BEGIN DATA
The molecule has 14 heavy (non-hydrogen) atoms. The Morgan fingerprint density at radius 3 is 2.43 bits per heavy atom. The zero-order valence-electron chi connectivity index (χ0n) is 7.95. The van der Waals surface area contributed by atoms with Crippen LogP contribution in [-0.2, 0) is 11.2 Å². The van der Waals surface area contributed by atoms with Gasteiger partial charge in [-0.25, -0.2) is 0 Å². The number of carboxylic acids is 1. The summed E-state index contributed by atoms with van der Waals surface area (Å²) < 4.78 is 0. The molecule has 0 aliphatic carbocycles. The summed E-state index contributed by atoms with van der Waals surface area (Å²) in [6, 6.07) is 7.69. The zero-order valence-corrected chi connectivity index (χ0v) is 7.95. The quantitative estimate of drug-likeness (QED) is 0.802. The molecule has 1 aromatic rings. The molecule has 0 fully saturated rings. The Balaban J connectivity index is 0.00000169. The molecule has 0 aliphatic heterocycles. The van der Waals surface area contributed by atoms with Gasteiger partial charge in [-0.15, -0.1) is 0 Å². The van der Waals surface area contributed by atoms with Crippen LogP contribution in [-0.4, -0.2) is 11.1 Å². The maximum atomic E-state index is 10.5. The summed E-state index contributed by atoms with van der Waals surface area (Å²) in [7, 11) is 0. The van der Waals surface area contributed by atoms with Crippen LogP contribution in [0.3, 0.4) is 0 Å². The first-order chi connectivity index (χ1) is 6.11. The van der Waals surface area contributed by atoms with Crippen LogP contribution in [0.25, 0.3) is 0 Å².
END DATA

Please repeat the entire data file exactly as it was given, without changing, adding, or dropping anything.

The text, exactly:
The molecule has 14 heavy (non-hydrogen) atoms. The Morgan fingerprint density at radius 3 is 2.43 bits per heavy atom. The zero-order valence-electron chi connectivity index (χ0n) is 7.95. The van der Waals surface area contributed by atoms with Crippen LogP contribution in [-0.2, 0) is 11.2 Å². The van der Waals surface area contributed by atoms with Gasteiger partial charge in [-0.25, -0.2) is 0 Å². The number of carboxylic acids is 1. The summed E-state index contributed by atoms with van der Waals surface area (Å²) < 4.78 is 0. The molecule has 0 aliphatic carbocycles. The summed E-state index contributed by atoms with van der Waals surface area (Å²) in [6, 6.07) is 7.69. The zero-order valence-corrected chi connectivity index (χ0v) is 7.95. The quantitative estimate of drug-likeness (QED) is 0.802. The molecule has 1 aromatic rings. The molecule has 0 fully saturated rings. The Balaban J connectivity index is 0.00000169. The molecule has 0 aliphatic heterocycles. The van der Waals surface area contributed by atoms with Gasteiger partial charge in [-0.15, -0.1) is 0 Å². The van der Waals surface area contributed by atoms with Crippen LogP contribution in [-0.4, -0.2) is 11.1 Å². The maximum atomic E-state index is 10.5. The summed E-state index contributed by atoms with van der Waals surface area (Å²) in [7, 11) is 0. The van der Waals surface area contributed by atoms with Crippen LogP contribution in [0.3, 0.4) is 0 Å². The first-order chi connectivity index (χ1) is 6.11. The van der Waals surface area contributed by atoms with Crippen LogP contribution in [0.25, 0.3) is 0 Å².